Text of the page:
The New OSAA Schedule is Out, What Does it Mean? (Part Two)

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The Bowl style ending to football, problem number one to the OSAA’s new schedule, was a salad.

Potential problem number two is the (potential) meat and potatoes. 

2 – Complete chaos from September to December (season one in the OSAA’s new schedule). This paragraph of the OSAA’s media release is one that might get brushed over by most, but could have absolutely gigantic ramifications not just in the 2021 winter-spring sports season, but for years to come:

“The OSAA Association Year will officially begin on August 31 in Season 1 where policies restricting out-of-season coaching have been removed. This allows member school students and coaches, at the discretion of the local school district, to participate in any OSAA-sanctioned activity permitted by directives from the Governor’s Office, OHA and ODE. This participation may include conditioning, practices and interscholastic competitions in those permitted activities provided schools adhere to OSAA policies”

Normally, each season has their designated formal practice window. You practice basketball in the winter, softball in the spring, cross country in the fall. There’s a segregation between sports within the school year that is necessary from the OSAA’s perspective in order to not only incentivise multi-sport participation, but to limit external bodies like AAU from pressuring athletes to specialize at a higher rate than is already happening. The summer is generally a free-for-all: you can have summer basketball tournaments, summer baseball, and some schools (especially at the 1A level) historically have had summer football scrimmages against other nearby teams. There are regulations in place that ensure kids don’t get overworked, especially football players, but generally the OSAA is hands-off from the middle of June until the end of July. This comes with one HUGE exception.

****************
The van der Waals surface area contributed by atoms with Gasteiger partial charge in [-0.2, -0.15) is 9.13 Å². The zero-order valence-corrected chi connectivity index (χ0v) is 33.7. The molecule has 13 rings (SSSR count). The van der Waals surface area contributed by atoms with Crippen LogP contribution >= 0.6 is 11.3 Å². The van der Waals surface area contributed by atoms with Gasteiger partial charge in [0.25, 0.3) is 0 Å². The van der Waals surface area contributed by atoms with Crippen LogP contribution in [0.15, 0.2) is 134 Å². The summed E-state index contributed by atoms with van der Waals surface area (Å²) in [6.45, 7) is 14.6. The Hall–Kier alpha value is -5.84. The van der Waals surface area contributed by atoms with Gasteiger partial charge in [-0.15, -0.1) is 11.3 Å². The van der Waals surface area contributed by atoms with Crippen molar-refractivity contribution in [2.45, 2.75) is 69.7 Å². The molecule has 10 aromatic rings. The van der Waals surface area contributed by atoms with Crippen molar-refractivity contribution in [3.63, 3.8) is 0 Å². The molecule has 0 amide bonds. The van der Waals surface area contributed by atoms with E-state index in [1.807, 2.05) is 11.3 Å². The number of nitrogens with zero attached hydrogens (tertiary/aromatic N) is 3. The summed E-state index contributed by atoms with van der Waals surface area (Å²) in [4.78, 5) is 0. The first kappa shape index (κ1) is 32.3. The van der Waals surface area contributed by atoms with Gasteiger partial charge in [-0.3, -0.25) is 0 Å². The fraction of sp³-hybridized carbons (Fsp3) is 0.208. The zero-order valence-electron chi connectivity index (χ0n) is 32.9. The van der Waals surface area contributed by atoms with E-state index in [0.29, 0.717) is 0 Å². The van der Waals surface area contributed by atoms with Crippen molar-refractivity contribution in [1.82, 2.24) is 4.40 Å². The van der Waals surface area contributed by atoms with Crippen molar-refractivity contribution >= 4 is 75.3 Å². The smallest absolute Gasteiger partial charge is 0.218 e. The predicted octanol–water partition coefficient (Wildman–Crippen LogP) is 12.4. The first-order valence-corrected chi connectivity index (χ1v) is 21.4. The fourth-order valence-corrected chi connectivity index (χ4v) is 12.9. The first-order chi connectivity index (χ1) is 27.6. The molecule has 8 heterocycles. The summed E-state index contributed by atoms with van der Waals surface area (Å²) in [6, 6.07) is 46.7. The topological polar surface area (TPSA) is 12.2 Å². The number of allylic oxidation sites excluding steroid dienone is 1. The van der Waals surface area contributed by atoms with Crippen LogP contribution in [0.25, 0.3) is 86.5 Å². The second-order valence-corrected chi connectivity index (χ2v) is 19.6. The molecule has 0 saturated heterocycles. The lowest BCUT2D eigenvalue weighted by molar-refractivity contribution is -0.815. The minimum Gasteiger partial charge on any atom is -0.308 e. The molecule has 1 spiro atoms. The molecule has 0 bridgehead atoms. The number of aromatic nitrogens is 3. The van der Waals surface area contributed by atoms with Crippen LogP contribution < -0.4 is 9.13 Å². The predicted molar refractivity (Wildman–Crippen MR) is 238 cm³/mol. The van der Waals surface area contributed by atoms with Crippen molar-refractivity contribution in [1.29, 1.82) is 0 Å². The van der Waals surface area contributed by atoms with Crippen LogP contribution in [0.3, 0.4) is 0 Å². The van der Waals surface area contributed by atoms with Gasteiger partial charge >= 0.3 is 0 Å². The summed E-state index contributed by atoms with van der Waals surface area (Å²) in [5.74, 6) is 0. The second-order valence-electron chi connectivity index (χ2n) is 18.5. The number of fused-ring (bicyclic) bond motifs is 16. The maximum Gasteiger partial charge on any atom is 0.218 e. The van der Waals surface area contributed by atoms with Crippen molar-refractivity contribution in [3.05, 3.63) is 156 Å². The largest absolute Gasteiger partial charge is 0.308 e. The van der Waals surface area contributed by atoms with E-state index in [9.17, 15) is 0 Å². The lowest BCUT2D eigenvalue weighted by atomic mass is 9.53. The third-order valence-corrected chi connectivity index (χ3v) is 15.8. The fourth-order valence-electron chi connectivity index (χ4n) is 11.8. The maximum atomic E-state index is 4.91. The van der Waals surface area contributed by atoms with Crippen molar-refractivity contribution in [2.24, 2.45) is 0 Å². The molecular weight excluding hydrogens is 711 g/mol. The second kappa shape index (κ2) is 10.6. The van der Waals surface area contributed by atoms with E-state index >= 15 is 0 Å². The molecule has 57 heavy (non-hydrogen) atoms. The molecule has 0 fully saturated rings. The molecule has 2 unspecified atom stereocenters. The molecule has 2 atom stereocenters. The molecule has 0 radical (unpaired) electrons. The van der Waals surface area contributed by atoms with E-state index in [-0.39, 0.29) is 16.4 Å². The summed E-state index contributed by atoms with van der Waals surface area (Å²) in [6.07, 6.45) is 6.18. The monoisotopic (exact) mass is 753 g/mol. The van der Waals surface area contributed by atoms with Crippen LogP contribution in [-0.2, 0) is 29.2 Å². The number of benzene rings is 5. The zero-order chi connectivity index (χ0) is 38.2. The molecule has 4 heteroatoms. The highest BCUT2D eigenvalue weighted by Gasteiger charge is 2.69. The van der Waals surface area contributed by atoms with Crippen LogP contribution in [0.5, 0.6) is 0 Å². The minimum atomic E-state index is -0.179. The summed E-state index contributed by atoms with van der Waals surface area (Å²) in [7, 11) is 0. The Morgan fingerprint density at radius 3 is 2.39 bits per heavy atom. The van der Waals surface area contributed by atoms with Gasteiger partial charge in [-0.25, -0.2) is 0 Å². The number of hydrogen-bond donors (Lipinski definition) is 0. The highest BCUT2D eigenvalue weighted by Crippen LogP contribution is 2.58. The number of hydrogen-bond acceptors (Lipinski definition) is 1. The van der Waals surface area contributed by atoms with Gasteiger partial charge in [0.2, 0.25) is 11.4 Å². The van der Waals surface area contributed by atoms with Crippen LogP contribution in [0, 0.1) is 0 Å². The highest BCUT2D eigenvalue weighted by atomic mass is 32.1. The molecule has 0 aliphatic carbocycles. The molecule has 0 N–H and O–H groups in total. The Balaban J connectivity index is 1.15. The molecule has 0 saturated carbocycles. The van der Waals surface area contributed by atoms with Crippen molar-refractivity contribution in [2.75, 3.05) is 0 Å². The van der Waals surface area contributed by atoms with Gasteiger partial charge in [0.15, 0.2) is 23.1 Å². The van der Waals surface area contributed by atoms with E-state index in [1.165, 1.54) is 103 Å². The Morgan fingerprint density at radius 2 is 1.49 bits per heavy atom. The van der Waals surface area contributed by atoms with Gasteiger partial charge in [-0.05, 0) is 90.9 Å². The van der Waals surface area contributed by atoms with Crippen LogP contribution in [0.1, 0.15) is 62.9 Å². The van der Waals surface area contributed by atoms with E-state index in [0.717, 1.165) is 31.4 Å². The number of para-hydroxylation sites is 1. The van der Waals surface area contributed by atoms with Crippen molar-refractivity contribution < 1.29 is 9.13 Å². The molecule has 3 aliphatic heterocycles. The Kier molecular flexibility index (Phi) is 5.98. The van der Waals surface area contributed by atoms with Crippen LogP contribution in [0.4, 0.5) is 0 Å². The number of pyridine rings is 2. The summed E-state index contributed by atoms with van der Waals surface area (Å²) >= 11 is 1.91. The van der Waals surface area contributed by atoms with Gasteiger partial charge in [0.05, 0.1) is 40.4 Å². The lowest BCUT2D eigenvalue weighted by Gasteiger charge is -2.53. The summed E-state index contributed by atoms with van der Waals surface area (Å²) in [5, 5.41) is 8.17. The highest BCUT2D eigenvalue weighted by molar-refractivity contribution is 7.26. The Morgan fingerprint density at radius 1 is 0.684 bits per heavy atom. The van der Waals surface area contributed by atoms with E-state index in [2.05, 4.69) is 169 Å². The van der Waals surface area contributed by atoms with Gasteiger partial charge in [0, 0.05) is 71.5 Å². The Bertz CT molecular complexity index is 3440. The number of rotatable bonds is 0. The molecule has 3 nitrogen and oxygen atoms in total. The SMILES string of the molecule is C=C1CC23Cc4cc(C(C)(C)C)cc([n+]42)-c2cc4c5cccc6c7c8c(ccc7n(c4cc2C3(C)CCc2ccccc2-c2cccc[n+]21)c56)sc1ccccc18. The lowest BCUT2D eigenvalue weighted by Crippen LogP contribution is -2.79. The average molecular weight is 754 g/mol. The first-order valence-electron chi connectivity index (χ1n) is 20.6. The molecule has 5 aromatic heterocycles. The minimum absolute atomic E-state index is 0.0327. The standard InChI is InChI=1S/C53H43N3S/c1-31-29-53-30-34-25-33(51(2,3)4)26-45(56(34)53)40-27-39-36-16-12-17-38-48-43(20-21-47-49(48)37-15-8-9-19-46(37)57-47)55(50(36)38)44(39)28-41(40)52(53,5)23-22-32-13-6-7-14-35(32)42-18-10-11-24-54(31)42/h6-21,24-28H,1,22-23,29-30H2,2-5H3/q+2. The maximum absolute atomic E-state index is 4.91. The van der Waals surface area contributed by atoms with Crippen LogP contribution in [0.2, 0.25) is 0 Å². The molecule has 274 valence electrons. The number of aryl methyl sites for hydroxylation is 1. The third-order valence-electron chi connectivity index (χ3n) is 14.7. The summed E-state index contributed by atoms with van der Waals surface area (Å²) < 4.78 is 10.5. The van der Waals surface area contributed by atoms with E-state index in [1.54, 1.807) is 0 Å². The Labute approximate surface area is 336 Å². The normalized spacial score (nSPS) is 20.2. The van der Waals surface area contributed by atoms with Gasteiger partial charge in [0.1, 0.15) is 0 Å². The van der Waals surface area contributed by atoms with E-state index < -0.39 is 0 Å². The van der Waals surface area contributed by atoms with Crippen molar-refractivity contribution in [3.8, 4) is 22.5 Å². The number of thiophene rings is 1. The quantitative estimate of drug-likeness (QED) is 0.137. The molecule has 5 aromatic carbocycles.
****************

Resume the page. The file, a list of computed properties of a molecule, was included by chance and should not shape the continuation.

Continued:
High school coaches (varsity head coach or otherwise) aren’t allowed to coach an AAU team, 7 on 7 team, club baseball team, or any other kind of club sport not directly tied to a member school with more than two athletes from that coach’s school on the club roster. That’s confusing, but here’s what it means:

If an AAU team was organized in the Rainier/Longview area, Doug Knox (long time Rainier girls basketball coach) couldn’t coach that team during the fall or spring if it had more than two Rainier girls on the roster. Since basketball is a winter sport, the fall and spring are off limits, while summer isn’t. This protects athletes from many things; arguably most important of which are the pressures of specialization. 

The paragraph from the OSAA media release mentioned above creates a “wild-west” like atmosphere starting August 31st. For all intents and purposes, it’s a free-for-all.